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Thesis Details
TitleBiochemical and functional characterisation of proteins that regulate the floral repressor, FLC
AuthorRisk, Joanna M
InstitutionUniversity of Otago
Date2009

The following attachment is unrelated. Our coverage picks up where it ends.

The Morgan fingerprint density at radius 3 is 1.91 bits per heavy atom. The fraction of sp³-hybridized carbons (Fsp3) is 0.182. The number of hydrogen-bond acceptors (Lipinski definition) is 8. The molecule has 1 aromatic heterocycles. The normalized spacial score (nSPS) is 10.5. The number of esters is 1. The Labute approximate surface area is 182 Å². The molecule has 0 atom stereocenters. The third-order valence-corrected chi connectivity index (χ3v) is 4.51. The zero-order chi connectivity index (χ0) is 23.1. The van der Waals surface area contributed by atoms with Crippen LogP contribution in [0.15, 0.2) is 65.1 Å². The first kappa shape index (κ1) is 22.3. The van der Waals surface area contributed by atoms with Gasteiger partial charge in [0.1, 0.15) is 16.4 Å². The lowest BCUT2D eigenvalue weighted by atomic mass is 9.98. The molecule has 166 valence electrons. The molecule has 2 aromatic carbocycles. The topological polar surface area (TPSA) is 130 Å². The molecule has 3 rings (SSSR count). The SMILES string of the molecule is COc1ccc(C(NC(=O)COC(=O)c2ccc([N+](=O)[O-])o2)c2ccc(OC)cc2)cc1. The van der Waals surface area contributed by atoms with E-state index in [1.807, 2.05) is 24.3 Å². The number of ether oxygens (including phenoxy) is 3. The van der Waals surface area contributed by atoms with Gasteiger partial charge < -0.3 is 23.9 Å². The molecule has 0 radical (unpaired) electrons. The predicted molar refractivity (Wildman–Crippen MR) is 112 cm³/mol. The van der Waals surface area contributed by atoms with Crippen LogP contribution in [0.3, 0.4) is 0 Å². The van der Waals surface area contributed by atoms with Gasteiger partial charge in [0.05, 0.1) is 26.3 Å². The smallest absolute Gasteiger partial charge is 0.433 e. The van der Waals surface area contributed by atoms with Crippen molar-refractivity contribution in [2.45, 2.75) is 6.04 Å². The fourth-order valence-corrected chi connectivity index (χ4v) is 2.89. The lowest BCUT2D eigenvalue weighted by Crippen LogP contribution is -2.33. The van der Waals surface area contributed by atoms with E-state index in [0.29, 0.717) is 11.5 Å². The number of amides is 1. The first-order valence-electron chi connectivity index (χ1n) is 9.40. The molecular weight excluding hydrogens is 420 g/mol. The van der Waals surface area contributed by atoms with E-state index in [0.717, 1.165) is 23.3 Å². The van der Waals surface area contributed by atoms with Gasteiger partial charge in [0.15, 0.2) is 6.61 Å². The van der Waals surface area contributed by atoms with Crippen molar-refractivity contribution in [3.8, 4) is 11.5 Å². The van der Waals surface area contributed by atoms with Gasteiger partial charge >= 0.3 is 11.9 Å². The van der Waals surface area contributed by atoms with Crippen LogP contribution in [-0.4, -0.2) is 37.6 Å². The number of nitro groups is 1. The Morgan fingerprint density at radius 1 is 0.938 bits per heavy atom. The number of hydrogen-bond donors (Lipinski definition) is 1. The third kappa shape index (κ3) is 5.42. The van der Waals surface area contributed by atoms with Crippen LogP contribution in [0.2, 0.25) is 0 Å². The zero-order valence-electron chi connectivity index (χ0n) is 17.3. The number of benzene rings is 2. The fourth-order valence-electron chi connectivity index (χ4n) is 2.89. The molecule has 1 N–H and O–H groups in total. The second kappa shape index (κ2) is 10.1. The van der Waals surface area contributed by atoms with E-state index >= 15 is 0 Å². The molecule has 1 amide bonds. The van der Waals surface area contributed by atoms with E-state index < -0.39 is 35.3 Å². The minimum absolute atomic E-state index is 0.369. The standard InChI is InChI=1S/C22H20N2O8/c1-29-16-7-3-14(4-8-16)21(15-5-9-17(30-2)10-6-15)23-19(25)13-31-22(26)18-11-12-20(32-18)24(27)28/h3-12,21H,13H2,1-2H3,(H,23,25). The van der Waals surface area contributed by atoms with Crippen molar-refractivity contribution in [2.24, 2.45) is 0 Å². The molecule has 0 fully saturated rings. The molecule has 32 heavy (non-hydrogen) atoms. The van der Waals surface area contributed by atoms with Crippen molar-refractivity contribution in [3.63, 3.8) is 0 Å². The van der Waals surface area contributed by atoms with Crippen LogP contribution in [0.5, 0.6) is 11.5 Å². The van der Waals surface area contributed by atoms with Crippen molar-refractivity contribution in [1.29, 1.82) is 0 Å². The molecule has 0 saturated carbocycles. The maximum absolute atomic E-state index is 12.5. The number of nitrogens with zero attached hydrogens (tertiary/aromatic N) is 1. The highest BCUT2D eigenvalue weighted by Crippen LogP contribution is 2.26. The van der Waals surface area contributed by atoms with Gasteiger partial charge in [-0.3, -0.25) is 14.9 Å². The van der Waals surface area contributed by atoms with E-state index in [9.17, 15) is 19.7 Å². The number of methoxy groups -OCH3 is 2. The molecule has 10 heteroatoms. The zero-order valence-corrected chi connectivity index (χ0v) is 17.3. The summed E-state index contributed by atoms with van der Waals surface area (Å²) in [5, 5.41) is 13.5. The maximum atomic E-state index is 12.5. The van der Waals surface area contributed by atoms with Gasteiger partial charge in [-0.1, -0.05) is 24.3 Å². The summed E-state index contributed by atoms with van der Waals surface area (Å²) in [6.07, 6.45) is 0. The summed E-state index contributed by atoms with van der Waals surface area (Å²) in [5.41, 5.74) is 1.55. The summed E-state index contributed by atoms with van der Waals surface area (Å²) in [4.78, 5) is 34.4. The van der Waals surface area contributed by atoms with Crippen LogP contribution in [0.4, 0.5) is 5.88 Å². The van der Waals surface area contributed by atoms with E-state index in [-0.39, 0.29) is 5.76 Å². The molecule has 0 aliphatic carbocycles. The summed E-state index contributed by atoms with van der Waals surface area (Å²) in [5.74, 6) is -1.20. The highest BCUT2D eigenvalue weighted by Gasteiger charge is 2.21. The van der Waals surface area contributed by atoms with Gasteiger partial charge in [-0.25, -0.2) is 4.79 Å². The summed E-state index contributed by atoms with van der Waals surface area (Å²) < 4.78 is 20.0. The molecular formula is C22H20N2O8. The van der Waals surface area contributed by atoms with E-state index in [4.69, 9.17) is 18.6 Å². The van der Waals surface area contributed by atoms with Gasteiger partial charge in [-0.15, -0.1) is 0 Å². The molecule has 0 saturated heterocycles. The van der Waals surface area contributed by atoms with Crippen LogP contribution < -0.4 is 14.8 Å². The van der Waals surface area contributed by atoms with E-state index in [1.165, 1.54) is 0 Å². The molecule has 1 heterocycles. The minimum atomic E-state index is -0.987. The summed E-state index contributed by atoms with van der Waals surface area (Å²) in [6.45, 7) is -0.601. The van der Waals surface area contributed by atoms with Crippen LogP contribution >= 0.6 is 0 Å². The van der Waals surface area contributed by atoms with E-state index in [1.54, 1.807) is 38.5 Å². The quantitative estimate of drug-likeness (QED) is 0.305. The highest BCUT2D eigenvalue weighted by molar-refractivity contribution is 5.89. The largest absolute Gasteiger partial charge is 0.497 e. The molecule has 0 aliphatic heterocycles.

AbstractSuccessful reproduction in plants is a highly-regulated process reliant on the integration of both endogenous and external cues. Different accessions of the model plant Arabidopsis thaliana have been collected, including those with a winter annual or rapid-cycling flowering habit. Natural variation and mutant screens have enabled many flowering time genes to be identified. A key regulator of flowering is FLOWERING LOCUS C (FLC). FLC is a repressor of flowering and is regulated by a number of genes, including those in the autonomous and FRIGIDA-mediated pathways. Of particular interest are FRIGIDA (FRI) and FRIGIDA-LIKE 1 (FRL1) and the autonomous pathway members, FCA and FY. FRI and FRL 1 promote FLC expression making them dominant repressors of flowering. FRI is proposed to initiate chromatin remodelling at the FLC locus leading to increased FLC expression. Once elevated, FLC levels are maintained until plants undergo an extended period of cold, therefore flowering occurs in spring. In contrast, FCA and FY promote flowering by repressing FLC expression. FCA has also been identified as a receptor of the plant hormone abscisic acid (ABA). Upon binding to FCA, ABA is proposed to disrupt/inhibit the FCA:FY interaction which results in delayed flowering. To characterise the FCA:ABA interaction and identify the ABA binding site, a number of truncated FCA proteins were utilised. Initially a FCA:FY GST-pulldown was used to identify the ABA binding site. However, when ABA failed to inhibit the FCA:FY interaction a direct binding assay using [H]-ABA was employed. Another Arabidopsis ABA receptor, G-protein coupled receptor 2 (GCR2), was used as a positive control in these binding assays. Both FCA and GCR2 failed to bind [H]-ABA suggesting a broader issue with the binding assay. The identification of FCA and GCR2 as ABA receptors can be attributed to the quality of the protein assayed, the sensitivity of the binding assay and the subsequent data analysis. This study resulted in the retraction of the original paper (Razem et at, 2006) reporting FCA as an ABA receptor. To investigate the molecular mechanism by which FRI and FRL1 act as positive regulators of FLC expresion, a biochemical approach was taken. FRI and FRL1 have no known homology to any other protein or domain and the only method for assessing protein function is through plant complementation experiments. In the absence of sequence homology, or a timely functional assay, a classical approach was taken to produce soluble protein for analysis. Truncation of predicted regions of disorder and expression, solubility and stability screens produced soluble protein of reasonable purity. This allowed characterisation of the biochemical properties of FRI and FRL1. Interaction studies between FRI and FRL1, and the zinc finger protein SUPRESSOR OF FRIGIDA 4 (SUF4), were also carried out. Polyclonal antibodies against FRI and FRL1, made during this study, were useful for protein detection in these experiments. The interaction studies, together with plant complementation experiments, suggest that the C-terminus of FRI is essential for protein function, while the N-terminus improves FRI activity. These findings provide a better understanding of how the components of the proposed "FRI-complex" may interact to promote FLC expression.
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